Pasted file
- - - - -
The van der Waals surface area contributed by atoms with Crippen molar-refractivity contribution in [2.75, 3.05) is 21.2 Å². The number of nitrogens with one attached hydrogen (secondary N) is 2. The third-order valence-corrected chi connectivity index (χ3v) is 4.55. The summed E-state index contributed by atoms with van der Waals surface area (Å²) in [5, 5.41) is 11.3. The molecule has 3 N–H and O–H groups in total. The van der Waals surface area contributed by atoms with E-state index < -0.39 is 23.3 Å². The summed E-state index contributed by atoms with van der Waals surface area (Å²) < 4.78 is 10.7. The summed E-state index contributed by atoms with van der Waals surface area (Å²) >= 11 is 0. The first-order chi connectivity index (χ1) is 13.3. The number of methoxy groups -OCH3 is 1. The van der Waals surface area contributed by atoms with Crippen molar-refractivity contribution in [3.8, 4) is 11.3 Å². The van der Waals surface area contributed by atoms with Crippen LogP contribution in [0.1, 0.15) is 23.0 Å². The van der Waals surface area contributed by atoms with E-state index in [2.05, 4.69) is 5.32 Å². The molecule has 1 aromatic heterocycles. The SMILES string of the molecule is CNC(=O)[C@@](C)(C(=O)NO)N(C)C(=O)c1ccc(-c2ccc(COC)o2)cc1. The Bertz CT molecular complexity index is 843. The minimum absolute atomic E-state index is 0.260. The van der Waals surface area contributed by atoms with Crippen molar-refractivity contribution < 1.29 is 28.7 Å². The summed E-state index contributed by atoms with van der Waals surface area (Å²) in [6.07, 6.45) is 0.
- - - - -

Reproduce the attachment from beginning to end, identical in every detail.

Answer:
The van der Waals surface area contributed by atoms with Crippen molar-refractivity contribution in [2.75, 3.05) is 21.2 Å². The number of nitrogens with one attached hydrogen (secondary N) is 2. The third-order valence-corrected chi connectivity index (χ3v) is 4.55. The summed E-state index contributed by atoms with van der Waals surface area (Å²) in [5, 5.41) is 11.3. The molecule has 3 N–H and O–H groups in total. The van der Waals surface area contributed by atoms with E-state index < -0.39 is 23.3 Å². The summed E-state index contributed by atoms with van der Waals surface area (Å²) < 4.78 is 10.7. The summed E-state index contributed by atoms with van der Waals surface area (Å²) >= 11 is 0. The first-order chi connectivity index (χ1) is 13.3. The number of methoxy groups -OCH3 is 1. The van der Waals surface area contributed by atoms with Crippen molar-refractivity contribution in [3.8, 4) is 11.3 Å². The van der Waals surface area contributed by atoms with Crippen LogP contribution in [0.1, 0.15) is 23.0 Å². The van der Waals surface area contributed by atoms with E-state index in [2.05, 4.69) is 5.32 Å². The molecule has 1 aromatic heterocycles. The SMILES string of the molecule is CNC(=O)[C@@](C)(C(=O)NO)N(C)C(=O)c1ccc(-c2ccc(COC)o2)cc1. The Bertz CT molecular complexity index is 843. The minimum absolute atomic E-state index is 0.260. The van der Waals surface area contributed by atoms with Crippen molar-refractivity contribution < 1.29 is 28.7 Å². The summed E-state index contributed by atoms with van der Waals surface area (Å²) in [6.07, 6.45) is 0.